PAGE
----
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67 machetes, swords, knives and knuckledusters handed in during amnesty

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Machetes, swords, knuckledusters, and knives made up the 67 items that were handed in during a week-long amnesty.

Amnesty bins were available all week at police stations in Peterborough and Cambridge.

In addition to these, officers provided bins in Ely, Huntingdon, and South Cambridgeshire at times during the week.

Schools’ visits and special collection bins featured in an amnesty by Cambs Police that
saw 67 machetes, swords, knuckledusters, and knives handed in

Latest figures show possession of bladed article or other weapons increased by 10 per cent in Cambridgeshire from October 2021 to September 2022 compared to the same period for 2020/21.

Possession of a bladed article increased from 283 to 318 offences.

Schools’ visits and special collection bins featured in an amnesty by Cambs Police that
saw 67 machetes, swords, knuckledusters, and knives handed in

Possession of offensive weapon offences increased from 148 to 156 offences.

“In the last year possession of knife offences increased in Cambridgeshire by 10 per cent,” said a police spokesperson.

“However, it is unclear what impact the Covid-19 pandemic had on these figures.”

The results come as police continue to investigate the murder of 17-year-old Jesse Nwokejiobi in Cambridge on Saturday (19 November).

Schools’ visits and special collection bins featured in an amnesty by Cambs Police that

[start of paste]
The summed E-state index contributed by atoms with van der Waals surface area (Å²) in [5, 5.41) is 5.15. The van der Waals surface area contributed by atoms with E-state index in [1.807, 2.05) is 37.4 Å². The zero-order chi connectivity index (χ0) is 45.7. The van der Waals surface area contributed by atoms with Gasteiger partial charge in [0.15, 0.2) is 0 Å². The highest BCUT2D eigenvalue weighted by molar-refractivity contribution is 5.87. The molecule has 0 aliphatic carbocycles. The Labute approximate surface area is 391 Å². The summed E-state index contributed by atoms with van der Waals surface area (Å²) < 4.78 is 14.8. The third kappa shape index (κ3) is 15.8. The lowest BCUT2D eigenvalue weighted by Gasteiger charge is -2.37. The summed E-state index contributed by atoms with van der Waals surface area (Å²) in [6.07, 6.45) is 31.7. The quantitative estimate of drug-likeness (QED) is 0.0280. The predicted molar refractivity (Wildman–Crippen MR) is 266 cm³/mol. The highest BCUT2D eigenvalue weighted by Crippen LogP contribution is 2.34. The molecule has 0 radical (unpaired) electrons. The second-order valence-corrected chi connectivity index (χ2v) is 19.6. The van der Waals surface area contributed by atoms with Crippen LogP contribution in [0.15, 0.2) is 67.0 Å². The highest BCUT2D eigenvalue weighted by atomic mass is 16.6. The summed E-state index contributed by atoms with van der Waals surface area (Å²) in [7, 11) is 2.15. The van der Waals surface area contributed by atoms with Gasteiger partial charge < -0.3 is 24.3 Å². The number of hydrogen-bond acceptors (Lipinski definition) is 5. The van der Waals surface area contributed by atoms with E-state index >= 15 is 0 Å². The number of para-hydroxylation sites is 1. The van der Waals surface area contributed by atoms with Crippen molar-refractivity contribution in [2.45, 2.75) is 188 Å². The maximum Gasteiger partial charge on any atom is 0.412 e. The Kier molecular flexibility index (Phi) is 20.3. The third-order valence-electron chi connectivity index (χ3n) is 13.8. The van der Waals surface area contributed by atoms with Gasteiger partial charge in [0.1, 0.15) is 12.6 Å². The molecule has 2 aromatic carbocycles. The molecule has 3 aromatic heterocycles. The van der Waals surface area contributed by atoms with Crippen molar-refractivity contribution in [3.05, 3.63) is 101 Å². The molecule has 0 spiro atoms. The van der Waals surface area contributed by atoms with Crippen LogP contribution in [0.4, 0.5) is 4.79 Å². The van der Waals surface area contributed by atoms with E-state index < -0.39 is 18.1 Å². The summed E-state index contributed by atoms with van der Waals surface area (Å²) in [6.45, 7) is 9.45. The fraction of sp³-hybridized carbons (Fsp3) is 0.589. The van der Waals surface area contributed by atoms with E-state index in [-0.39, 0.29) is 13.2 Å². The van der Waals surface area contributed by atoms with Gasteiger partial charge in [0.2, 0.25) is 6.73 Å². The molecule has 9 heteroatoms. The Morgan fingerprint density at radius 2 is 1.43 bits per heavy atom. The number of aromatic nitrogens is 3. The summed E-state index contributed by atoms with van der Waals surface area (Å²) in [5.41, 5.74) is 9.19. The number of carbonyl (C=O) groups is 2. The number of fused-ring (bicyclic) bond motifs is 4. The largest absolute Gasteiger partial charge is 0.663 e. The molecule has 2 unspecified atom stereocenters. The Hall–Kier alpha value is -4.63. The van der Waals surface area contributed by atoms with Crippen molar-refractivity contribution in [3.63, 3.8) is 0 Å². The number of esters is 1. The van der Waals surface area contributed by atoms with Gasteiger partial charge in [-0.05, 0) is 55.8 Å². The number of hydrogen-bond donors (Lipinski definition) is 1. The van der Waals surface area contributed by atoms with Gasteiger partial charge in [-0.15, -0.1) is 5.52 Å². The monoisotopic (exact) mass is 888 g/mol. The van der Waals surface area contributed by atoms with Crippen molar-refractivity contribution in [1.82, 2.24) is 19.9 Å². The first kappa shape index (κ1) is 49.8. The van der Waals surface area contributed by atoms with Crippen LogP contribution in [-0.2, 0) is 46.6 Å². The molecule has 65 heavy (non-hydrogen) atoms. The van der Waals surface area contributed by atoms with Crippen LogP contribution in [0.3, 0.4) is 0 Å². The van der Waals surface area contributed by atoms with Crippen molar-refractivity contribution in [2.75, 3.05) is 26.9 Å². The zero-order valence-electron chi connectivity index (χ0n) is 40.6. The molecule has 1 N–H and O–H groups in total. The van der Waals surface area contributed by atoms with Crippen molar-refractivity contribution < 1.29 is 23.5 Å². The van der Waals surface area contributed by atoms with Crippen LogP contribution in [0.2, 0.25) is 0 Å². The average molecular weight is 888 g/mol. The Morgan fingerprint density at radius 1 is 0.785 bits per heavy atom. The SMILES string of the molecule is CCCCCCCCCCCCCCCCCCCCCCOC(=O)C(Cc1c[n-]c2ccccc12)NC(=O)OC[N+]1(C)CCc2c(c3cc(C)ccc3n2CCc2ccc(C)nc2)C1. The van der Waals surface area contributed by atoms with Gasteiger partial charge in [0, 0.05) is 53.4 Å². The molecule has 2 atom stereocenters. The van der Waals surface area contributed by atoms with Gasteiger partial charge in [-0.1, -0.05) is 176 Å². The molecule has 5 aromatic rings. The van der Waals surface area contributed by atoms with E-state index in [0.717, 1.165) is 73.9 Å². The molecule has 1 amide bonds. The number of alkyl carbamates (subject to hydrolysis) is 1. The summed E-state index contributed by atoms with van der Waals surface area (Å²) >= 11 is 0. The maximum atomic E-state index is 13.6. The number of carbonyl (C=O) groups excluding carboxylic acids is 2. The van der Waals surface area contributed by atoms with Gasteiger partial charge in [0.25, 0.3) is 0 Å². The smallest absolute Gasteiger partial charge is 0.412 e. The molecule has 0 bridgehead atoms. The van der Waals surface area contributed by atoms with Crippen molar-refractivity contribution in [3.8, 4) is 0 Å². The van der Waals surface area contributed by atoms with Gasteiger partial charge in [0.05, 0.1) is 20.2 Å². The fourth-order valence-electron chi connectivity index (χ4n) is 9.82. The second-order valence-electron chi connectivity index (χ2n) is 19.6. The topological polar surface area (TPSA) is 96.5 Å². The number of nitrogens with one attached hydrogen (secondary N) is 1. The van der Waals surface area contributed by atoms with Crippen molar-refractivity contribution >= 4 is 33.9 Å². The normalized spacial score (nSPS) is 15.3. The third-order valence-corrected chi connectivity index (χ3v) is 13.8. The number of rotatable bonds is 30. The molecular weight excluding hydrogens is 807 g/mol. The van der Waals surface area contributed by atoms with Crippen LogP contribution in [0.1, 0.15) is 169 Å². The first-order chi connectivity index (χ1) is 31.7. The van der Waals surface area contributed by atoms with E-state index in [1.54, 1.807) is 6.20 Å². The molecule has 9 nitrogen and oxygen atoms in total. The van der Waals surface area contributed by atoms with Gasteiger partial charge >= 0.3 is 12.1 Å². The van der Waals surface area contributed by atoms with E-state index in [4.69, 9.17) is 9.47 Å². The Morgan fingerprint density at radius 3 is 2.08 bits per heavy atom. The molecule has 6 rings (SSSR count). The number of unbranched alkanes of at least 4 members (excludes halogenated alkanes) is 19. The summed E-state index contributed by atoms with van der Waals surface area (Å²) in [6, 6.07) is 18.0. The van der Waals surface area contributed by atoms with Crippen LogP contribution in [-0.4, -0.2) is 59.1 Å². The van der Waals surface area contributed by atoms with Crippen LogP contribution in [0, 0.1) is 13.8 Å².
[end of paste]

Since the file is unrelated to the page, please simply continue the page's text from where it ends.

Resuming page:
saw 67 machetes, swords, knuckledusters, and knives handed in

A post-mortem examination on Wednesday (23 November) confirmed Jesse died as a result of a stabbing.

Some of the items handed in during the amnesty are now illegal to own due to changes to the Offensive Weapons Act last year.

This banned weapons such as knuckledusters, extendable batons, curved swords, and zombie knives. Even if kept on private property.

School visits also played an important role in the week of action, with officers attending multiple locations across the county to speak to children and young people.

Other activities for the national ‘Operation Sceptre’ week included increased patrols in ‘hotspot’ areas, weapons ‘sweeps’ in public spaces such as parks and test purchases to ensure retailers were not selling knives to people under 18.

Schools’ visits and special collection bins featured in an amnesty by Cambs Police that
saw 67 machetes, swords, knuckledusters, and knives handed in

The week-long initiative was also part of ‘Operation Guardian’ – the Constabulary’s ongoing strategy to combat knife crime in the county.

Where knives are concerned, it is illegal to:

– sell a knife of any kind to anyone under 18 years old.

– carry a knife in public without good reason – unless it’s a knife with a folding blade 3 inches long (7.62 cm) or less, e.g., a Swiss Army knife

– carry, buy, or sell any type of banned knife

– use any knife in a threatening way (even a legal knife, such as a Swiss Army knife)

The maximum penalty for an adult carrying a knife is four years in prison and a fine of £5,000.

Inspector Matt Snow said: “Thank you to everyone who made use of the amnesty to dispose of knives and other weapons last week.

“I’m pleased we managed to take amnesty bins out into our communities as well as having them at police stations and managed to visit so many schools to speak to children and young people.

“Combating knife crime is one of our priorities and we will continue to do all we can to tackle the issue.”

Visit Cambridgeshire Constabulary’s website for more information on the Offensive Weapons Act and to access a list of the banned items.

 

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